I was so distraught I thought just maybe, maybe she had made a mistake. We went home and I spent the entire weekend crying in bed with people coming and going. At this point I was 24 weeks pregnant. On Feb. 18 I called my doctor but he had no idea what was going on He told me to make an appointment for the next day which I did. I went in to see him on Feb. 19. My doctor called the ultrasound dept at the hospital while I was in the room and started quizzing them asking why he didn’t have any paper work on me and why he wasn’t informed. Their excuse was they were busy.

It was February 22 before I was admitted to the hospital. I was induced and drugged, so the next couple of days were a blur. My parents came everyday and sat with me and my husband stayed every night. Finally on February 26 2003 at 4:45 pm I delivered my twin girls. One was 11.3 ounces and the other was 1 lb. 3.7 ounces. I was devastated . My poor husband had left for work no more then 30 min before I delivered. I delivered them sitting on a toilet into a bowl so that they could take them out of the room quickly. My husband got back just in time to see me being wheeled down the hall to the OR for surgery. I needed to have a D&C.

I stayed in the hospital for about two days then sent me on my way unprepared for a life without a child. One of the things I remember from being in the hospital is the day after I delivered my girls. A young man was standing out side my door announcing to everyone that his wife had just delivered healthy twin boys. He was handing out fake cigars to everyone and when he went to come into  my room to give me one I yelled at him. I screamed at him to get the hell out.
I can’t understand why they put women whom have lost a child on the maternity ward. Yes, I had a private room but I could still hear the crying babies and the happy parents.
I miss my girls every day. In September of 2006 I found I was pregnant again. We were terrified that the same thing would happen. I was overly cautious during the pregnancy, but my doctor referred me to a fetal assessment center at the children’s hospital so that I could put my worries to rest. We are now the proud parents of a little girl who was born on June 1, 2007.

One of our beautiful twin grandsons was struck by a car

On February 2nd, 2005, one of our beautiful twin grandsons was struck by a car while riding his bicycle near his home on Long Island. His name is Anthony R. Matuza. He was only fifteen-years-old. Nicholas is Anthony’s twin brother.

For six days Anthony’s family, friends and church members surrounded him with faith, hope, love and many prayers. Anthony’s condition worsened, and on the sixth day, with no blood flow to his brain and no brain activity, his Mom and Dad had to make the heartbreaking decision to take Anthony off life support. Anthony died as he had lived, in the arms of those who loved him, and is now back in God’s care.

Our daughter Nicolle, Anthony’s Mom, is an E.R. nurse and an avid horse lover. Anthony’s Dad, Marty, is an Emergency Services Officer and a first responder in his fire district. After Anthony’s death, Nicolle’s faith was at its lowest point. She had begun to question even her steadfast belief in a just and merciful God. To fill her days Nicolle returned to her passion, riding and caring for horses. Being around the barn and walking the fragrant spring pastures seemed to give her a sense of communing with her lost son.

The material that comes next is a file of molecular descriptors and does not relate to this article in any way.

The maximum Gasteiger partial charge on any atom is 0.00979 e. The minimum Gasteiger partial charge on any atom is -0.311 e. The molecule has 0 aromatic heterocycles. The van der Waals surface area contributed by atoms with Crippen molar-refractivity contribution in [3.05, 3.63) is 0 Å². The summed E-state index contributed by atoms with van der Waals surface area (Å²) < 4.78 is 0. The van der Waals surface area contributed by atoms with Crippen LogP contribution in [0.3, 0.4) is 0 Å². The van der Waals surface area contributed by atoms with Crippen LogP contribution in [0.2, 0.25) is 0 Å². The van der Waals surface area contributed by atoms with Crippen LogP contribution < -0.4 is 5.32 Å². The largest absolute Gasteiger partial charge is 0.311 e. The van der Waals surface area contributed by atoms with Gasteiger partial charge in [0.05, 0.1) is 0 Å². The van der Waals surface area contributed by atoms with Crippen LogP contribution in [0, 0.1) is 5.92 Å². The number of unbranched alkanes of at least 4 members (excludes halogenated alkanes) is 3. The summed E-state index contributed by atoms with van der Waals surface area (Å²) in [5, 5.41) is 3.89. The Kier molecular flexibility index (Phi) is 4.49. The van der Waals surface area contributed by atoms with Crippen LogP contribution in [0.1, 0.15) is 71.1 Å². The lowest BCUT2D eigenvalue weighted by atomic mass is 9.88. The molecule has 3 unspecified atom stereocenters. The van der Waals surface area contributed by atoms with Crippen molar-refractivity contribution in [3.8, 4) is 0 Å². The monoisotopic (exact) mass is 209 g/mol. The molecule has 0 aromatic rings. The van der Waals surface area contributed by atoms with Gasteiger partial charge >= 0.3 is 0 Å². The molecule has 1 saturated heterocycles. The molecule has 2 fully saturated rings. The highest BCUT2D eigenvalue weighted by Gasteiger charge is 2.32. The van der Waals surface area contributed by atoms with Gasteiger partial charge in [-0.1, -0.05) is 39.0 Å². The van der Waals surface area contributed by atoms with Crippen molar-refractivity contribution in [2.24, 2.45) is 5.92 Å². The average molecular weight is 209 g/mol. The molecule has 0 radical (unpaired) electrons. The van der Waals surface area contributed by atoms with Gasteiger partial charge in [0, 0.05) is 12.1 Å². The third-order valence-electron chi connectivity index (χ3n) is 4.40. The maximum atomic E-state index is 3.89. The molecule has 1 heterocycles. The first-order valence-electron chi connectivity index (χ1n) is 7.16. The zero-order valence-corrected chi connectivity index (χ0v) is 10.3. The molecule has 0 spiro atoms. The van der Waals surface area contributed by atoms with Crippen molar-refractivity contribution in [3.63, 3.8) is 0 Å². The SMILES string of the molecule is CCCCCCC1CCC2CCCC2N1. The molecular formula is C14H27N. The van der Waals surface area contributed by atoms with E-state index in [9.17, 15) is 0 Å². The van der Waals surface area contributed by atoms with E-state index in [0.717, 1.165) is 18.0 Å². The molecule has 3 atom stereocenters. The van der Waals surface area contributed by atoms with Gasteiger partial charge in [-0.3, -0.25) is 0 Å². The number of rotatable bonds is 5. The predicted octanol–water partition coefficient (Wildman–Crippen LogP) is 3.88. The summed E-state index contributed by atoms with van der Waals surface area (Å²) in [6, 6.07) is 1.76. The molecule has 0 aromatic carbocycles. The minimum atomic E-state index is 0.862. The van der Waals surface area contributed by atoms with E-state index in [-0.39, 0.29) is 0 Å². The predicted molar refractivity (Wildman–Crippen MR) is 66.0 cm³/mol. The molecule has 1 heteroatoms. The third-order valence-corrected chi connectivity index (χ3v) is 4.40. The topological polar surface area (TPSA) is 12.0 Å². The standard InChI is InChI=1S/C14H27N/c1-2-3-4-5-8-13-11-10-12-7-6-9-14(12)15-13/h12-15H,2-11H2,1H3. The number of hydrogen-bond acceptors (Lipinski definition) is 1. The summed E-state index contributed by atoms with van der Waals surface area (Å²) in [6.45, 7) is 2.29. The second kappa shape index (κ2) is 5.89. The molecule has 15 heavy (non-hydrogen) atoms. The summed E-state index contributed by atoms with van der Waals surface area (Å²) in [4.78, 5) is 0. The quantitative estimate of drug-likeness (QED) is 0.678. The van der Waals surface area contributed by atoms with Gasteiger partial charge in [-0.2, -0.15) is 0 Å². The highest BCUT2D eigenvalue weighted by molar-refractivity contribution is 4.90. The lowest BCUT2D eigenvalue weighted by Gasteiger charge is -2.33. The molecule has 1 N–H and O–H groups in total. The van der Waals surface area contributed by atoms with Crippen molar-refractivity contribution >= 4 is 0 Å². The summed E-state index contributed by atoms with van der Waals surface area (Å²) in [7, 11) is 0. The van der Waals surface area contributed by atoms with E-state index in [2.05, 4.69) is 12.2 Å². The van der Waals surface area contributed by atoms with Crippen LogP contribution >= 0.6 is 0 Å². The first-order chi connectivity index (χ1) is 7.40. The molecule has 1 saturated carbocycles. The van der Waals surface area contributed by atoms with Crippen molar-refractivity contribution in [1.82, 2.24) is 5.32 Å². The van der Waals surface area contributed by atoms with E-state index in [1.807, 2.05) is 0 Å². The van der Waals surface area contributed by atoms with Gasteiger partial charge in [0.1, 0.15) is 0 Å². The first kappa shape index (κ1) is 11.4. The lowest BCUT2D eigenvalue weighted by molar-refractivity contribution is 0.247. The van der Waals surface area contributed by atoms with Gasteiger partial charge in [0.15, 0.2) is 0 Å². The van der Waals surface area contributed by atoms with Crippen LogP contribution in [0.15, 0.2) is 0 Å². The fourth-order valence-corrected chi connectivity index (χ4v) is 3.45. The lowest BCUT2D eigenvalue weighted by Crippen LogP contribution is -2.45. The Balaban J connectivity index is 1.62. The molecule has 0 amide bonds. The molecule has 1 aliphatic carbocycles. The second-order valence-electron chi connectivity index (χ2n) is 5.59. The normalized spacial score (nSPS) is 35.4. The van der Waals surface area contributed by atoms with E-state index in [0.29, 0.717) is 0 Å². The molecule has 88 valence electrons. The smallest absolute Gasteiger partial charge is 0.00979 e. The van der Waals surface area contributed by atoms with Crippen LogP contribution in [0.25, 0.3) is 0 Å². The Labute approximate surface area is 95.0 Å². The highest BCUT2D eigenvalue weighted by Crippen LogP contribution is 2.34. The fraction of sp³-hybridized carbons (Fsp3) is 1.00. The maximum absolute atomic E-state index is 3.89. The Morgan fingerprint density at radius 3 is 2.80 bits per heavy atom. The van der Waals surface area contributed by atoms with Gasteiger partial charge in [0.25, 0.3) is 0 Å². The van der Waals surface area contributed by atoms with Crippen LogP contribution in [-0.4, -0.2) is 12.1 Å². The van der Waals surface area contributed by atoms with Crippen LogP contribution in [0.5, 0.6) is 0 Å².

One weekend in early September while her Mom was visiting, Nicolle was online looking at horses. She found nothing that interested her in New York, New Jersey or Connecticut and was about to give up. Her Mom, Nana, suggested she try looking in Pennsylvania. Tired, Nana then went off to bed. A few minutes later she heard, “Mom, you have to come and see this”. There on the screen was “Anthony’s Faith Believe’n”. Looking further, they found the horse was born in February 2005, the same month and year Anthony died. Checking even further, they learned the horse cost fifteen hundred dollars, fifteen being the exact amount of years Anthony lived. This was the first day the ad was posted. Nana urged Nicolle to call right away. Marty laughed and said ” What do you need, lightning to strike you?” After Nicolle left a message with the woman who owned the horse, Nana took the call-back and asked if the horse was still for sale. The woman said “Yes.” Nana said, “We’ll take it!” She then went on to explain the sad circumstances of the loss of our grandson.

Now all we needed to do was find the money. It just so happened that Nana and I had a bond with accrued interest. The interest was fifteen hundred dollars, –fifteen hundred and nine dollars to be exact! Just the amount needed to buy the horse. Tom and Laurel, the owners of the stable where Nicolle was leasing a horse, even volunteered to trailer the new horse home for her from Union City in western Pennsylvania.

Our family believes that everything leading up to Nicolle buying this horse was Anthony’s way of telling her, “It’s all right Mom, I’m O.K. Now it’s time to move forward again.”

This pretty little seven month old filly, whose name is now Faith, was a gift from God and Anthony. She now lives on Long Island with Nicolle, Marty and Nicholas.

Sincerely,

Edward J. & Vivian Smith, Canadensis, PA